Kim Chipman and Simon Lomax
April 22, 2010
When Tea Party activists began protesting last July, it wasn’t the health-care overhaul that set them off. The target was a cap-and-trade bill, designed to limit carbon emissions, that had passed the U.S. House of Representatives a few days before.
Their anger, along with opposition from some Democrats, stalled the bill in the Senate. By winter, polls showed more Americans were questioning whether climate change was even a concern. Senator Lindsey Graham, a South Carolina Republican who favors climate action, told reporters March 2 that “cap-and- trade is dead.”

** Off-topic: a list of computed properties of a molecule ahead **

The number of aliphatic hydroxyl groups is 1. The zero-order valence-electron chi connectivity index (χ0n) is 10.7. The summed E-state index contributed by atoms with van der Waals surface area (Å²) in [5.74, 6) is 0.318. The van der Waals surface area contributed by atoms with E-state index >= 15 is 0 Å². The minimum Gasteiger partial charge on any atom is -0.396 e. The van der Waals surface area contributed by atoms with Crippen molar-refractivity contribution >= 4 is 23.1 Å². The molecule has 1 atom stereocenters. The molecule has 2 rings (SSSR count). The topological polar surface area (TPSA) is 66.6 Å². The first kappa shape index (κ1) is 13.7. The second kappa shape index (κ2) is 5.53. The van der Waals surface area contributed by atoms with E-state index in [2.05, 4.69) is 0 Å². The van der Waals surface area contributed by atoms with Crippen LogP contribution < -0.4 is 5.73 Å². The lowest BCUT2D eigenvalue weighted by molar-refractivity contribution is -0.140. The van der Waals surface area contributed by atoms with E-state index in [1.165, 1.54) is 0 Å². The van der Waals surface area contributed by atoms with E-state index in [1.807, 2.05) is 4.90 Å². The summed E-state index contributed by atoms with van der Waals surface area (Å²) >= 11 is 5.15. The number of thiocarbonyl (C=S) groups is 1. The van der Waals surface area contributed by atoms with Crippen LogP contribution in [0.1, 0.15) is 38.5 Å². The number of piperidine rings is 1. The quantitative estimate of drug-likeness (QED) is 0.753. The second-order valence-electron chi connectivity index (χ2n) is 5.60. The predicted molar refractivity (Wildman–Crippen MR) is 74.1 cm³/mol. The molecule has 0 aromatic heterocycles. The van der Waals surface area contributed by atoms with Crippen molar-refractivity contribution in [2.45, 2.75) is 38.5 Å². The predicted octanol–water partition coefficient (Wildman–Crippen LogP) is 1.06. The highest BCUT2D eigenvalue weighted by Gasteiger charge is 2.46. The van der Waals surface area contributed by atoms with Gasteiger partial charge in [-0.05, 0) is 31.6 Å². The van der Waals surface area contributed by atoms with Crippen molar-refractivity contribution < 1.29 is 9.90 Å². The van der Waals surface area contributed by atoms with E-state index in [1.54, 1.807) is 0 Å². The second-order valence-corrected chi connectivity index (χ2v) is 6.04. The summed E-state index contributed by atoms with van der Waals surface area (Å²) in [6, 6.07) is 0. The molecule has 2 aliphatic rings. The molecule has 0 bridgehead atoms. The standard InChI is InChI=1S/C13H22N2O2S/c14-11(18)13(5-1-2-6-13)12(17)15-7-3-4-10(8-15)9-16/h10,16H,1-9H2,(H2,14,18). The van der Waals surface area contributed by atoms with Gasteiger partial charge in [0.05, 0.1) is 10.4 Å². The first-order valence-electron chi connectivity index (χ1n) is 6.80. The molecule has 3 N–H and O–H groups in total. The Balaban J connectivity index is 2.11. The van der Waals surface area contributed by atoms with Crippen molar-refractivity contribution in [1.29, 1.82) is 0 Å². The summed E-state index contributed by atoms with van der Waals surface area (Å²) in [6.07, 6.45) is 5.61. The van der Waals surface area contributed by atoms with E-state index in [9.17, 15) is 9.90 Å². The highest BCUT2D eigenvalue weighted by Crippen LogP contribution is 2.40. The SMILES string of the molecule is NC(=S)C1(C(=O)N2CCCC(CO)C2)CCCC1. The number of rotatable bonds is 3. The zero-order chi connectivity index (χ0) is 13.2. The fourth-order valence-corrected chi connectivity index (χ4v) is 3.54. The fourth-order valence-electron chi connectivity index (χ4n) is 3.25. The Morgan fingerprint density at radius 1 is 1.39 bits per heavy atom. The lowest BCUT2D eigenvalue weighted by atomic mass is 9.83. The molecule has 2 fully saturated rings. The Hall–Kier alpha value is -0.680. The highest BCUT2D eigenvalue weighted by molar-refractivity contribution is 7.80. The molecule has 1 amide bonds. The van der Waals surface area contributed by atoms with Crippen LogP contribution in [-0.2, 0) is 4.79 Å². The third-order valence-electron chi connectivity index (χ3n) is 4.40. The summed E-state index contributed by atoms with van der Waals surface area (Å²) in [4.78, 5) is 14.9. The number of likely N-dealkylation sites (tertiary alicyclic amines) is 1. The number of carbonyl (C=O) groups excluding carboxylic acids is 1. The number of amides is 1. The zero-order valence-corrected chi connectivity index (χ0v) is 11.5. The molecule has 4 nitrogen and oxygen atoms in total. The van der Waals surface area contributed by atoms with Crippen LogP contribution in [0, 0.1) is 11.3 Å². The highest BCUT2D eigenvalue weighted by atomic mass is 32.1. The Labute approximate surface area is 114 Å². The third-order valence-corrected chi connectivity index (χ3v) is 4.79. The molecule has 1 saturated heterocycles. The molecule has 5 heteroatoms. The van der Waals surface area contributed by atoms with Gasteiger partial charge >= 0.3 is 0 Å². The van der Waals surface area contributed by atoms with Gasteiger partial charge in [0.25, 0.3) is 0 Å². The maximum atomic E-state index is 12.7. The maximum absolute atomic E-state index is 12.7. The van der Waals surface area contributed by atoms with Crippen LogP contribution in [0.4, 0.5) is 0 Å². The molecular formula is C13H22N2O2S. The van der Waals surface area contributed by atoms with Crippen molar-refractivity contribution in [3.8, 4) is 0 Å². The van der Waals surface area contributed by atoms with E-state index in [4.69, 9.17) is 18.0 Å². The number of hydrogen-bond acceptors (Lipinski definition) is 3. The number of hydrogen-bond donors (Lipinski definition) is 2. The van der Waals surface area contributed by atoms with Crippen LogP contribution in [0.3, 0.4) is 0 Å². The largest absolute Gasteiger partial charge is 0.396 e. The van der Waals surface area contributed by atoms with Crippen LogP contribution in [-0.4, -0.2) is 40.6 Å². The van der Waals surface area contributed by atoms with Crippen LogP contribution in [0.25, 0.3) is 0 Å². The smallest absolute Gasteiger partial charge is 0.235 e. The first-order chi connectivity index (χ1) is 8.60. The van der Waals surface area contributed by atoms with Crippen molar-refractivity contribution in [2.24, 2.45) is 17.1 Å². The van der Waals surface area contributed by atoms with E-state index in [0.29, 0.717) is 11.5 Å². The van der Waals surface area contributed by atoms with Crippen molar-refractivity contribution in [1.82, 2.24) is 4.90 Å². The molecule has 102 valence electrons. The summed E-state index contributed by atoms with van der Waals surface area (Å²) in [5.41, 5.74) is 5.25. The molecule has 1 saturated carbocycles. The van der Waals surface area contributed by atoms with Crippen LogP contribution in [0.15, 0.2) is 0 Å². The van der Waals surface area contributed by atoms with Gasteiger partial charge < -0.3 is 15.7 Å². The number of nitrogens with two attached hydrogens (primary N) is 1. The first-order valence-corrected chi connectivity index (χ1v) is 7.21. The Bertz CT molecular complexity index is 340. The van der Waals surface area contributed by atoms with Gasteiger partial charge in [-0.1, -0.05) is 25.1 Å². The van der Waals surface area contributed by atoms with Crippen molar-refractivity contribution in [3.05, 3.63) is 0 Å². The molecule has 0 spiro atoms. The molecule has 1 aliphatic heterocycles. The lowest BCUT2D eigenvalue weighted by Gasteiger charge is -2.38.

Now Graham, John Kerry, a Massachusetts Democrat, and independent Joe Lieberman of Connecticut are preparing to introduce a compromise bill in the Senate. They have indicated it will include a mandatory, declining limit on carbon emissions in the electric-power industry while giving utilities the right to buy and sell carbon allowances.
The senators aren’t calling it “cap-and-trade,” though. The legislation is about “pricing carbon,” Graham told reporters in Washington last month.